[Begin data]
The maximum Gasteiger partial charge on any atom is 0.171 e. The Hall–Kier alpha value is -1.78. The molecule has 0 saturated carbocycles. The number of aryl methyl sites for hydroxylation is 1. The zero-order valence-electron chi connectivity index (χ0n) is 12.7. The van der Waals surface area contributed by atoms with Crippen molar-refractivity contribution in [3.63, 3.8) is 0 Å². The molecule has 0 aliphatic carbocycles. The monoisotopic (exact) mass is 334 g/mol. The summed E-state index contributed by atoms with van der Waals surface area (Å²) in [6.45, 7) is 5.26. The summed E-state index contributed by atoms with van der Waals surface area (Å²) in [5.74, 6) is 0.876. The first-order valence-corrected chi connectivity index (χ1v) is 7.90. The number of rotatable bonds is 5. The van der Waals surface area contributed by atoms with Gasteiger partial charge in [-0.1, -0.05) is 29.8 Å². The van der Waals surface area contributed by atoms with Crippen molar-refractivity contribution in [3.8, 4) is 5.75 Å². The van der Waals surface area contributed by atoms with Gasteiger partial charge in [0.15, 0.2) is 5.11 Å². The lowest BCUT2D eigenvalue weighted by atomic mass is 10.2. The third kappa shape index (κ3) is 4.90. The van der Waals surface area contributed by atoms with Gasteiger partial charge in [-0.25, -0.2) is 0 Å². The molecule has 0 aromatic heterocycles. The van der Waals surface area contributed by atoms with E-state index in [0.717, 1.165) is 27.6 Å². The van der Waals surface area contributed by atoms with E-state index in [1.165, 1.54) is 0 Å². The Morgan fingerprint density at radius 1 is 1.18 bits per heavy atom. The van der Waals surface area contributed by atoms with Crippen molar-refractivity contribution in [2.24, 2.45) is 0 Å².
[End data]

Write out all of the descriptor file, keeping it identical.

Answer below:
The maximum Gasteiger partial charge on any atom is 0.171 e. The Hall–Kier alpha value is -1.78. The molecule has 0 saturated carbocycles. The number of aryl methyl sites for hydroxylation is 1. The zero-order valence-electron chi connectivity index (χ0n) is 12.7. The van der Waals surface area contributed by atoms with Crippen molar-refractivity contribution in [3.63, 3.8) is 0 Å². The molecule has 0 aliphatic carbocycles. The monoisotopic (exact) mass is 334 g/mol. The summed E-state index contributed by atoms with van der Waals surface area (Å²) in [6.45, 7) is 5.26. The summed E-state index contributed by atoms with van der Waals surface area (Å²) in [5.74, 6) is 0.876. The first-order valence-corrected chi connectivity index (χ1v) is 7.90. The number of rotatable bonds is 5. The van der Waals surface area contributed by atoms with Gasteiger partial charge in [-0.1, -0.05) is 29.8 Å². The van der Waals surface area contributed by atoms with Crippen molar-refractivity contribution in [3.8, 4) is 5.75 Å². The van der Waals surface area contributed by atoms with Gasteiger partial charge in [0.15, 0.2) is 5.11 Å². The lowest BCUT2D eigenvalue weighted by atomic mass is 10.2. The third kappa shape index (κ3) is 4.90. The van der Waals surface area contributed by atoms with Gasteiger partial charge in [-0.25, -0.2) is 0 Å². The molecule has 0 aromatic heterocycles. The van der Waals surface area contributed by atoms with E-state index in [0.717, 1.165) is 27.6 Å². The van der Waals surface area contributed by atoms with E-state index in [1.165, 1.54) is 0 Å². The Morgan fingerprint density at radius 1 is 1.18 bits per heavy atom. The van der Waals surface area contributed by atoms with Crippen molar-refractivity contribution in [2.24, 2.45) is 0 Å².